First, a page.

I’ve been away from the blog for nearly a month this time. I’ve been grappling with flares of chronic health issues and also been feeling somewhat disheartened by the announcement of a surge of covid-19 patients where I live, the increasing shuttering of small businesses, the business as usual approach of capitalist warlords, the rise of tent cities in the parks around me and an … Continue reading Poetry for the Peeps! Adam Zagajewski
For many years I have thought of reflecting upon and examining certain conjunctures and countries where I have had the opportunity to spend some time. Unlike many of my middle-class peers in Canada, my experiences of studying, researching and living abroad were often shaped by both overt and covert racism and sometimes homophobia and sexism. Instead, I have been focussing on where I make my … Continue reading Reluctant Witness: Kids Books, History, and Whiteness
So, I was recently challenged to rethink the ideas I put forward in my blog about the 2020 U.S. elections. In fact, the very idea that “the battle is over, but the war goes on”, is rooted in the validity of the present capitalist system, a system that has proven time and time again to be morally and materially bankrupt when it comes to the … Continue reading The Parable of the Axe: Reflections From a Small Sliver
I was unfriended during the summer of “we’re all in this together” on my social media page for writing the following poem. You can have a look for yourselves. Not surprising that a white woman would find it offensive, if she feels her position somehow needs defending. This reminds me of the old story, that if you talk about racism, acknowledge its existence– you are … Continue reading I read the news today, oh boy…
Today I am sharing a poem by Emmanuel Ortiz. It was written back in 2002. I remember receiving it in my email so long ago. But it speaks to the importance of this date, September 11th, for millions of Americans–no, not from the United States, but from Chile. Like millions of people, the word “American” for me is not confined to the stars and stripes. … Continue reading A Moment of Silence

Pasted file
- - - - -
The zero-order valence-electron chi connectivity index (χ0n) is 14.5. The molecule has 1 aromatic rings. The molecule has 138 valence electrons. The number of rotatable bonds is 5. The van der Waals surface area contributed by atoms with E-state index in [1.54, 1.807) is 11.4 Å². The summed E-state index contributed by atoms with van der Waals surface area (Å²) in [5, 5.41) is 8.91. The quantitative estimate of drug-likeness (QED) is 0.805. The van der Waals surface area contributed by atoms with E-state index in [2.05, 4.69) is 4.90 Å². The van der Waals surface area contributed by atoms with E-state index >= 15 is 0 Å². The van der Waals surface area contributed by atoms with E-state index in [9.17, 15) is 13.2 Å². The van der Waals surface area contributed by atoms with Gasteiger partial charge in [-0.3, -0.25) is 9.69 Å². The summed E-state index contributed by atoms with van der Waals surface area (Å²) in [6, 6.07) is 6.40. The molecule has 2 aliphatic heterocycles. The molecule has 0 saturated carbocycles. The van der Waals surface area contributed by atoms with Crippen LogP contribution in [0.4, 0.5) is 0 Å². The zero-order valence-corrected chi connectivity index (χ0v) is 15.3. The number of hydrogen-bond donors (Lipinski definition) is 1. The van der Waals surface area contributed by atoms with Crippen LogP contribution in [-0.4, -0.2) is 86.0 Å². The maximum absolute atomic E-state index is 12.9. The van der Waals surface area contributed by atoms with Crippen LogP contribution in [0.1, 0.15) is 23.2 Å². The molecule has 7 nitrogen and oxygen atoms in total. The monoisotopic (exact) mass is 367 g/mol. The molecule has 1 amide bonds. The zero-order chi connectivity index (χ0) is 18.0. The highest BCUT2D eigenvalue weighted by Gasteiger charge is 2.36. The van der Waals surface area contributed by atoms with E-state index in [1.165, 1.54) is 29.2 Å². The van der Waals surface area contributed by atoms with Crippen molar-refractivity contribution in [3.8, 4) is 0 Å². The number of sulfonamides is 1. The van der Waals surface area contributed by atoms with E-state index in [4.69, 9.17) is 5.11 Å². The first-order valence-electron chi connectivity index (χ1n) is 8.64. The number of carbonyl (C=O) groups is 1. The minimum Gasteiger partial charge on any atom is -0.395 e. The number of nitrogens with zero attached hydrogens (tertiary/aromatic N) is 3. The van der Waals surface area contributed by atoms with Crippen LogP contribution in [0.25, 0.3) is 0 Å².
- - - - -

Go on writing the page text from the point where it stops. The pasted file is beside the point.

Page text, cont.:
As a person of colour with a lifelong, nearly daily exposure to racism, either directed towards myself, or Black or Indigenous people, and in the last 20 years against Muslims, I have too long been aware of the extent of police brutality and the over-incarceration of Black and Indigenous people in jails, as well as the criminalization of Islam, in Canada. Racism was probably the … Continue reading SEEING RED: A Canadian reflection on racism, life, and the anti-racist uprising in the United States
The other day, a friend asked me if I had been writing. The truth of the matter is, being solitary sometimes makes me unable to concentrate. I think it’s ironic, that I have not watched Netflix once, since the start of official self isolation for elders and those with pre-existing conditions. Part of this has also to do with a psychological reaction— it seems wrong … Continue reading COVID19 Kills Postmodernism!
Refugee production continues to be caused by war, ethnic cleansing, class warfare, narco states, apartheid, climate change and collapsing economic conditions. In 2015, the world was horrified by the searing image of Aylan Kurdi (3 years old), drowned on a Mediterranean beach, but the commitment to stopping the creation of refugees has not been matched by the supposed outrage. Since 2015, the heartbreaking image has … Continue reading World Refugee Day June 20